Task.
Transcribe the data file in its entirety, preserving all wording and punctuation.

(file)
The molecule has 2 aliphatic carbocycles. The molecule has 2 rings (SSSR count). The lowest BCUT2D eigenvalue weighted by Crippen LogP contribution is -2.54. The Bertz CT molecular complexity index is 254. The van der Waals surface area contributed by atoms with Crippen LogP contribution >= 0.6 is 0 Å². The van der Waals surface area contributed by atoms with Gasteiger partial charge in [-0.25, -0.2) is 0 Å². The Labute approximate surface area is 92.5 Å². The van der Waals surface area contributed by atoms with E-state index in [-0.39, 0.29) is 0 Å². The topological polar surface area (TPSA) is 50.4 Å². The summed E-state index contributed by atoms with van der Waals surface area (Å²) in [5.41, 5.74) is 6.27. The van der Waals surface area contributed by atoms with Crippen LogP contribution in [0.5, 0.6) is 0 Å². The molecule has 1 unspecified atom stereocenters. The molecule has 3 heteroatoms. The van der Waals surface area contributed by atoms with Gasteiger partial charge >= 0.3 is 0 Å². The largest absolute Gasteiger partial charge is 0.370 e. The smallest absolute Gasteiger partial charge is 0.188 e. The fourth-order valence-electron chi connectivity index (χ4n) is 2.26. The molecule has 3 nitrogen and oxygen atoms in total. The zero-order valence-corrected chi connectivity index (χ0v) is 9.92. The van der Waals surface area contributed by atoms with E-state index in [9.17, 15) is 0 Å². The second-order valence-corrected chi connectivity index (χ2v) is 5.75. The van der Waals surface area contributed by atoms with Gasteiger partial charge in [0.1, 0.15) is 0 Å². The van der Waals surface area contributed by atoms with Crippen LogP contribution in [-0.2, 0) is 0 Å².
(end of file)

The molecule has 2 aliphatic carbocycles. The molecule has 2 rings (SSSR count). The lowest BCUT2D eigenvalue weighted by Crippen LogP contribution is -2.54. The Bertz CT molecular complexity index is 254. The van der Waals surface area contributed by atoms with Crippen LogP contribution >= 0.6 is 0 Å². The van der Waals surface area contributed by atoms with Gasteiger partial charge in [-0.25, -0.2) is 0 Å². The Labute approximate surface area is 92.5 Å². The van der Waals surface area contributed by atoms with E-state index in [-0.39, 0.29) is 0 Å². The topological polar surface area (TPSA) is 50.4 Å². The summed E-state index contributed by atoms with van der Waals surface area (Å²) in [5.41, 5.74) is 6.27. The van der Waals surface area contributed by atoms with Crippen LogP contribution in [0.5, 0.6) is 0 Å². The molecule has 1 unspecified atom stereocenters. The molecule has 3 heteroatoms. The van der Waals surface area contributed by atoms with Gasteiger partial charge >= 0.3 is 0 Å². The largest absolute Gasteiger partial charge is 0.370 e. The smallest absolute Gasteiger partial charge is 0.188 e. The fourth-order valence-electron chi connectivity index (χ4n) is 2.26. The molecule has 3 nitrogen and oxygen atoms in total. The zero-order valence-corrected chi connectivity index (χ0v) is 9.92. The van der Waals surface area contributed by atoms with E-state index in [9.17, 15) is 0 Å². The second-order valence-corrected chi connectivity index (χ2v) is 5.75. The van der Waals surface area contributed by atoms with Gasteiger partial charge in [0.1, 0.15) is 0 Å². The van der Waals surface area contributed by atoms with Crippen LogP contribution in [-0.2, 0) is 0 Å².